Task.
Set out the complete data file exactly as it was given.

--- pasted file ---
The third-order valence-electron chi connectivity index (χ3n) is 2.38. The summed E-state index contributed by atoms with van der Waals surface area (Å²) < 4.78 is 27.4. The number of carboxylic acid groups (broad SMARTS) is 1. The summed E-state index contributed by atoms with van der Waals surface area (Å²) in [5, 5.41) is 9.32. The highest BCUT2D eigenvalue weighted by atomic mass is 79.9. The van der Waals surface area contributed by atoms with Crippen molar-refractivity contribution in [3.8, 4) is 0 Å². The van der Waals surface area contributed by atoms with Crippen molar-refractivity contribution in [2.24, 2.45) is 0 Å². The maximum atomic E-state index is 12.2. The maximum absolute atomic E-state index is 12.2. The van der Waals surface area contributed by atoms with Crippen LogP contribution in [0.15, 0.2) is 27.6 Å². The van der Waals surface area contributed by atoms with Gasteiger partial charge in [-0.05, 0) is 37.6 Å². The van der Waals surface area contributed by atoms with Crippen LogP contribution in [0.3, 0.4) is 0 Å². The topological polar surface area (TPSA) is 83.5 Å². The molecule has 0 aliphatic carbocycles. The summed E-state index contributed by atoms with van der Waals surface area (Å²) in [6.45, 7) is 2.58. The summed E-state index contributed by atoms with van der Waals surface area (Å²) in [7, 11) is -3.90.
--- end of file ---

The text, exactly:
The third-order valence-electron chi connectivity index (χ3n) is 2.38. The summed E-state index contributed by atoms with van der Waals surface area (Å²) < 4.78 is 27.4. The number of carboxylic acid groups (broad SMARTS) is 1. The summed E-state index contributed by atoms with van der Waals surface area (Å²) in [5, 5.41) is 9.32. The highest BCUT2D eigenvalue weighted by atomic mass is 79.9. The van der Waals surface area contributed by atoms with Crippen molar-refractivity contribution in [3.8, 4) is 0 Å². The van der Waals surface area contributed by atoms with Crippen molar-refractivity contribution in [2.24, 2.45) is 0 Å². The maximum atomic E-state index is 12.2. The maximum absolute atomic E-state index is 12.2. The van der Waals surface area contributed by atoms with Crippen LogP contribution in [0.15, 0.2) is 27.6 Å². The van der Waals surface area contributed by atoms with Gasteiger partial charge in [-0.05, 0) is 37.6 Å². The van der Waals surface area contributed by atoms with Crippen LogP contribution in [0.3, 0.4) is 0 Å². The topological polar surface area (TPSA) is 83.5 Å². The molecule has 0 aliphatic carbocycles. The summed E-state index contributed by atoms with van der Waals surface area (Å²) in [6.45, 7) is 2.58. The summed E-state index contributed by atoms with van der Waals surface area (Å²) in [7, 11) is -3.90.